The “safe environment” mandate was part of a Charter for the Protection of Children and Young People adopted by the United States Conference of Catholic Bishops in June 2002. Church officials said the diocese implemented its own sex abuse policy in the mid-1990s.

March 22, 2019

Taking stock of the clergy sexual abuse crisis: Protecting children

National Catholic Reporter

March 23, 2019

By Thomas Reese

Last month's summit in Rome on child sex abuse did not break new ground for those, like myself, who have been following this crisis for more than 30 years, but it did made clear — again — that the sex abuse crisis in the Catholic Church has been devastating for the victims of abuse and for the church as a whole.

There are three parts to the crisis, which I plan to deal with in three successive columns.

First, there is the failure to protect children; second, the failure to hold bishops accountable; and third, the lack of transparency in dealing with the crisis.

Protecting children is a fundamental obligation of any adult, even of those who are not parents. Children are vulnerable and abuse is criminal. It is impossible not to be moved when listening to the horrible stories of survivors of abuse, who can be permanently scarred by the experience.

Abuse occurs in other settings, of course, including schools and in families' homes, but that fact is no excuse for the church's poor handling of abuse.

What is the legacy of Bishop Joseph Adamec?


March 22, 2019

By Crispin Havener

Some are praising the memory of the longest serving bishop in the region's history for transforming the Diocese of Altoona-Johnstown. Many others Friday were remembering his record of hiding the child sex abuse scandal inside the church.

It all comes following the death of Bishop Emeritus Joseph Adamec on Wednesday. His “unexpected” death was announced Thursday by the diocese, though no cause was given.

“He was a man at times who would have a focus on something and he was going on it and there were times where he would sit back and say what do you folks think?” said Very Rev. James Crookston, Rector of St. John Gaulbert Cathedral in Johnstown. “He's been living the life of penance and prayer (since his retirement).”

The diocese's announcement of his death highlighted what he did to modernize the diocese, through mergers, ministry and bringing everyone together. But he was in charge in 1994 when the Francis Luddy case first cracked the child sex abuse scandal wide open, and has overtaken the diocese, the nation, and the world in the quarter century since.

"My sadness is for the hundreds of child sexual abuse victims of priests, teachers and employees the Diocese Of Altoona-Johnstown, and for their pain and despair, rather than someone in a position of power and respect that enabled and protected child predators," said Richard Serbin, the lawyer for the victim in the Luddy case who would later bring may cases against the diocese.

Watchdog Group Lists 24 Sioux Falls Catholic Clergy Accused Of Abuse


March 22, 2019

By Angela Kennecke

A day following the Sioux Falls Catholic Diocese release of a list of names of 11 priests who abused children, KELOLAND Investigates is looking back at the history of the priest sex abuse problem in Sioux Falls.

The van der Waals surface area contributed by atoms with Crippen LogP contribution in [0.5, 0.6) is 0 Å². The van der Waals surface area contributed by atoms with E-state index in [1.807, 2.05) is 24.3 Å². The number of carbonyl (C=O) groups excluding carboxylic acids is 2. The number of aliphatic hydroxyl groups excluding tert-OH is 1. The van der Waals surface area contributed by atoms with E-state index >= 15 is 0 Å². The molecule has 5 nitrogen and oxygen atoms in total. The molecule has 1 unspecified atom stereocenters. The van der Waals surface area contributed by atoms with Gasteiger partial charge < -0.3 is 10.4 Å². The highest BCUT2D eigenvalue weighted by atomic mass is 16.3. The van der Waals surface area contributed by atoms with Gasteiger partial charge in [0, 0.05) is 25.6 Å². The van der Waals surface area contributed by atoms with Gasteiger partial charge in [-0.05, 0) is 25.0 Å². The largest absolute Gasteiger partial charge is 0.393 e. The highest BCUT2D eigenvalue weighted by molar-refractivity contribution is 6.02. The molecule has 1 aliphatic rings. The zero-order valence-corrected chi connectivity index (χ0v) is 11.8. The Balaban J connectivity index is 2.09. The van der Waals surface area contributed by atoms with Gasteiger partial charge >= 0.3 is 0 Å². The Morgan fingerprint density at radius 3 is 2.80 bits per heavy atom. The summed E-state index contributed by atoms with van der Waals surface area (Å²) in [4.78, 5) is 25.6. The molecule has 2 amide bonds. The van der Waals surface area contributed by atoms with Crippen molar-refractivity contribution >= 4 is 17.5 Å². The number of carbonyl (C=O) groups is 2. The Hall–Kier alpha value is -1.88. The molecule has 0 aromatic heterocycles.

Our requests for an interview with current Bishop Paul Swain on the release of this list of priest was denied.

In 2002, more than a dozen new cases of accused sexual misconduct surfaced against former Sioux Falls priests. At that time Bishop Robert Carlson did grant KELOLAND News an interview.

Robert Carlson is now an Archbishop of St. Louis where he has been lauded for his transparency when it comes to the church's dealings with abusive priests. He's given Missouri's attorney general access to the church's policies and procedures.

He reportedly did the same in South Dakota when he was bishop in Sioux Falls after the 2002 sex-abuse crisis.

"I think with the policies we have in place and those we're going to add, I think we'll be on top of it and will be handled in a way people will be happy with and at the same time can trust the good priests who are out there, because obviously the reputation of all of us is on the line," Bishop Robert Carlson said in a KELOLAND News Interview on May 8, 2002.

The Bishop revealed in 2003 that 38 people had accused 16 different priests of sex abuse over the previous 53 years.

In 2014, Carlson testified in a sexual abuse lawsuit in Minnesota. Carlson admitted he didn't turn Reverend Thomas Adamson in to police after Adamson admitted to him he had abused a child in 1984.

Attorney Jeff Anderson: Archbishop, you knew it was a crime for an adult to engage in sex with a kid?

Carlson: I'm not sure whether I knew it was a crime or not, I understand today it's a crime.

Carlson's statement received national attention.

Carlson later went on to say that his statement from the 2014 Minnesota deposition was taken out of context and that he was responding to a specific point of Minnesota mandatory reporting law, not the act of abuse itself when he said, "I'm not sure whether I knew it was a crime or not. I understand today it's a crime."

We've told you that the list of abusive priests put out by the Sioux Falls Catholic Diocese Thursday had 11 names on it.

Catholic priest accused of groping Austin woman during last rites

Dallas News

March 22, 2019

An Austin priest faces an assault charge after allegedly groping a woman while administering her last rites in the fall, authorities say.

The victim, who suffers with complications from diabetes, was in home hospice care when Langsch was called to perform the religious ceremony, which offers absolution of sins before dying.

It was then that Langsch allegedly applied holy water and lotion to the victim's chest, massaged her breast and asked, "Does that feel good?" according to the affidavit.